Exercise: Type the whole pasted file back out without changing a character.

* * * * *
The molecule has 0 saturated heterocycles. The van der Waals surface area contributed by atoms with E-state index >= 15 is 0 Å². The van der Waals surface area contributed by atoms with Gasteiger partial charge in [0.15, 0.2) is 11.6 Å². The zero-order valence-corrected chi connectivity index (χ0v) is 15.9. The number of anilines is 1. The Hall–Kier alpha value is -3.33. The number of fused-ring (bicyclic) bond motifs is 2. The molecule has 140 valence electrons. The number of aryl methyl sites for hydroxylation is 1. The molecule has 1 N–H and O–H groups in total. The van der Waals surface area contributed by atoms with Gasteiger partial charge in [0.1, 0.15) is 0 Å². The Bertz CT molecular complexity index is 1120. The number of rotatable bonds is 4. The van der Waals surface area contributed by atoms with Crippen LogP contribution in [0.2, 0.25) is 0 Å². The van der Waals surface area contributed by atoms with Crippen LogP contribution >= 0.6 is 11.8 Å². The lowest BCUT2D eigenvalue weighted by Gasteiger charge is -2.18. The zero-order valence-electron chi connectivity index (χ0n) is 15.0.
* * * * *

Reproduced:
The molecule has 0 saturated heterocycles. The van der Waals surface area contributed by atoms with E-state index >= 15 is 0 Å². The van der Waals surface area contributed by atoms with Gasteiger partial charge in [0.15, 0.2) is 11.6 Å². The zero-order valence-corrected chi connectivity index (χ0v) is 15.9. The number of anilines is 1. The Hall–Kier alpha value is -3.33. The number of fused-ring (bicyclic) bond motifs is 2. The molecule has 140 valence electrons. The number of aryl methyl sites for hydroxylation is 1. The molecule has 1 N–H and O–H groups in total. The van der Waals surface area contributed by atoms with Gasteiger partial charge in [0.1, 0.15) is 0 Å². The Bertz CT molecular complexity index is 1120. The number of rotatable bonds is 4. The van der Waals surface area contributed by atoms with Crippen LogP contribution in [0.2, 0.25) is 0 Å². The van der Waals surface area contributed by atoms with Crippen LogP contribution >= 0.6 is 11.8 Å². The lowest BCUT2D eigenvalue weighted by Gasteiger charge is -2.18. The zero-order valence-electron chi connectivity index (χ0n) is 15.0.